We all understand the impact of stories in our lives, and increasingly businesses are taking storytelling more seriously as a skill to develop and nurture (I’ve recently run a Storytelling training program for one such business in China and have another public course running in May). But what is it about story that connects so powerfully with us, and how does the psychology of story mirror the psychology of brand choice? Here are five ways that stories tap into universal human behaviours.
#1 Stories have emotion and emotion has meaning
Emotion is at the heart of how we give meaning to everything around us. As Daniel Gilbert put it, “feelings don’t just matter – they are what mattering means”. If you can’t experience emotion, then you can’t make brand choices. Emotions interact with our goals to tell us what is important – put another way, if there is no emotion, then it doesn’t matter (and it won’t get chosen).
The same is true in story – if we can’t feel what happens in a story, then we quickly lose interest and put the book down (or switch channels). The heart of a great story is a central “Star” (or protagonist in the language of Hollywood), and successful stories help us to see the world from their point-of-view (and more importantly to feel the way they do). As someone famously said, “story is an empathy machine”. Successful brands and businesses are no different. They feel and communicate the customer’s pain and offer a solution. They have empathy.
#2 Stories and brand choices have clear goals
Everything humans (and animals for that matter) do is goal directed, and at the heart of a great story there is not only a star but a goal (or “Treasure”) that they desire. Goals can be a mixture of personal and social (we are social animals after all). Goals are intrinsic to our lives, and define our “intelligence” according to Steven Pinker (“[intelligent life] is using knowledge of how things work to attain goals in the face of obstacles”). To me this a definition of story too.
Brand stories are the perfect way to articulate the goals of your customers and the challenges they face (their “Treasure” and “Obstacles”). That is, stories help brand choice by articulating the problem the customer faces and how your brand can help them achieve what they desire. If you don’t have a goal, what do you do? Goals give meaning to life. [In TapestryWorks own brand work, we use a framework of 12 human goals covering the key emotions that all people want to feel, both personally and socially].
#3 Metaphors help make abstract ideas tangible
Stories, and language itself, is rich in metaphors and analogies, and metaphors are fundamental to human thought (they are arguably the basis of all thinking – implicit or explicit). This is because the brain knows the world through the senses and our knowledge of the world is completely grounded in the physical world. To understand more abstract and conceptual ideas, the brain first translates the idea into a physical correlate.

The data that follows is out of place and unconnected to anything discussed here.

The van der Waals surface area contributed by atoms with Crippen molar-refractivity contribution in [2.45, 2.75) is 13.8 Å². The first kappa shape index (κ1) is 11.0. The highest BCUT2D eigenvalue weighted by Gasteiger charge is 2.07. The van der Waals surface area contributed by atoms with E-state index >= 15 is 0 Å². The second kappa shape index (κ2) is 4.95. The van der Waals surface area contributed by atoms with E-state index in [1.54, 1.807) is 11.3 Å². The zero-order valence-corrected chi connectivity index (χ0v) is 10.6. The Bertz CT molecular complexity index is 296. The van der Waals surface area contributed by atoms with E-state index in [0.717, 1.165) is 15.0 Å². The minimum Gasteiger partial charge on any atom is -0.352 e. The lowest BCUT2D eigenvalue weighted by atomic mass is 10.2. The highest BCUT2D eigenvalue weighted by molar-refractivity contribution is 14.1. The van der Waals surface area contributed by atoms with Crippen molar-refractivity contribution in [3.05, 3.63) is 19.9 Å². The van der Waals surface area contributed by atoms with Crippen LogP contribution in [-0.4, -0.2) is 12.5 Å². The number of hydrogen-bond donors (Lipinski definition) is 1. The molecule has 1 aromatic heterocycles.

That’s why nearly all metaphors invoke a physical parallel, usually linked to one or more of the senses. The idea of a “sweet boy/girl” has far more impact on our emotions than the idea of a “nice boy/girl”. Why is sweet a positive adjective and bitter a negative one? Because that’s how we experience sweetness and bitterness. Our experience of the world is also directly connected to our emotions (see #1). Always be specific – make it real.
#4 Causal connections help us understand and predict
Our brain’s primary function is to make causal connections (“if this happens, then that follows”), to help us make predictions about the world around us. Stories follow this structure with a cause and effect trajectory from “Trigger” (start) to “Climax” (end). This is a basic working assumption of the brain. If it wasn’t true, then how would we be able to make any sense of our lives?
These causal connections mean that are brain is highly prejudiced by our past experiences. To a very large extent, we experience what we expect to experience and not reality. That doesn’t imply that we live in an alternative reality. Most of the brain’s predictions are close enough to reality to be useful, even if not accurate. Brand stories need to sell cause and effect – how does your brand change the customer’s world?
#5 Stories help us simulate situations we haven’t yet experienced
The brain uses stories to simulate how we might deal with difficult situations in the future. For example, fairy tales help children imagine and understand how they can cope with a world where they are on their own or facing difficult challenges. The brain doesn’t live an alternative reality, but it’s very good at imagining a virtual reality – a situation that hasn’t yet happened but might in the future.
What brand stories help customers to do is to imagine a situation that they may or may not have faced, and demonstrate how the brand can help them deal with that situation. The brain’s focus on prediction is ultimately directed at the most important goal of all. How do we survive and prosper in the world?
Stories help us all cope, survive, grow, thrive and prosper in the world. If your brand can tell a story about how it helps (some) people more successfully achieve their goals and make them feel better than they currently do, then you can drive success by connecting emotionally, articulating goals, getting metaphorical, demonstrating cause and effect and simulating a better future.
If you would like to learn more about storytelling, then sign up for Advanced Storytelling workshop on 17-18 May in Singapore. Please get in touch for more details.
Wired For Story by Lisa Cron